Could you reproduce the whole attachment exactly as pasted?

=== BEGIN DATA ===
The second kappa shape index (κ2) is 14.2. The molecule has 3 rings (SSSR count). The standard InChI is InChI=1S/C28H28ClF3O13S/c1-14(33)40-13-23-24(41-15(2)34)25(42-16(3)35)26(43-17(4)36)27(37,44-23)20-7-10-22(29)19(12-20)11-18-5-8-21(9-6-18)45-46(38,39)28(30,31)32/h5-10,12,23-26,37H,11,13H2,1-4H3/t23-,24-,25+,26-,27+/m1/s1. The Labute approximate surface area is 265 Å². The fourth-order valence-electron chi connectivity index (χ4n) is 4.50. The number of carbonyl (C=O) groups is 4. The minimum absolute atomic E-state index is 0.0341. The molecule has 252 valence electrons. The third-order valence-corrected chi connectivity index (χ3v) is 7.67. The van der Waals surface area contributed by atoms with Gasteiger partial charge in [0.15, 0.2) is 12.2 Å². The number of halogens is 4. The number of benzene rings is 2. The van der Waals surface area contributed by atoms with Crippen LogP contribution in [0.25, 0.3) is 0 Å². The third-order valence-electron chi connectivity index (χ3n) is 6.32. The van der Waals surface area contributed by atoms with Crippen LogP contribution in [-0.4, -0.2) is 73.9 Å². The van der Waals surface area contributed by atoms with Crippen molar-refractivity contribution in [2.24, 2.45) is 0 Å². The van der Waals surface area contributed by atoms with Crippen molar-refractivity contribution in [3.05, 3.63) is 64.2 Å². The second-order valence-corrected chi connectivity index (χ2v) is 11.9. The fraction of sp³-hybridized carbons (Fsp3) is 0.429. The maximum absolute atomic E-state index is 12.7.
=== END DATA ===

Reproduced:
The second kappa shape index (κ2) is 14.2. The molecule has 3 rings (SSSR count). The standard InChI is InChI=1S/C28H28ClF3O13S/c1-14(33)40-13-23-24(41-15(2)34)25(42-16(3)35)26(43-17(4)36)27(37,44-23)20-7-10-22(29)19(12-20)11-18-5-8-21(9-6-18)45-46(38,39)28(30,31)32/h5-10,12,23-26,37H,11,13H2,1-4H3/t23-,24-,25+,26-,27+/m1/s1. The Labute approximate surface area is 265 Å². The fourth-order valence-electron chi connectivity index (χ4n) is 4.50. The number of carbonyl (C=O) groups is 4. The minimum absolute atomic E-state index is 0.0341. The molecule has 252 valence electrons. The third-order valence-corrected chi connectivity index (χ3v) is 7.67. The van der Waals surface area contributed by atoms with Gasteiger partial charge in [0.15, 0.2) is 12.2 Å². The number of halogens is 4. The number of benzene rings is 2. The van der Waals surface area contributed by atoms with Crippen LogP contribution in [0.25, 0.3) is 0 Å². The third-order valence-electron chi connectivity index (χ3n) is 6.32. The van der Waals surface area contributed by atoms with Crippen LogP contribution in [-0.4, -0.2) is 73.9 Å². The van der Waals surface area contributed by atoms with Crippen molar-refractivity contribution in [2.24, 2.45) is 0 Å². The van der Waals surface area contributed by atoms with Crippen molar-refractivity contribution in [3.05, 3.63) is 64.2 Å². The second-order valence-corrected chi connectivity index (χ2v) is 11.9. The fraction of sp³-hybridized carbons (Fsp3) is 0.429. The maximum absolute atomic E-state index is 12.7.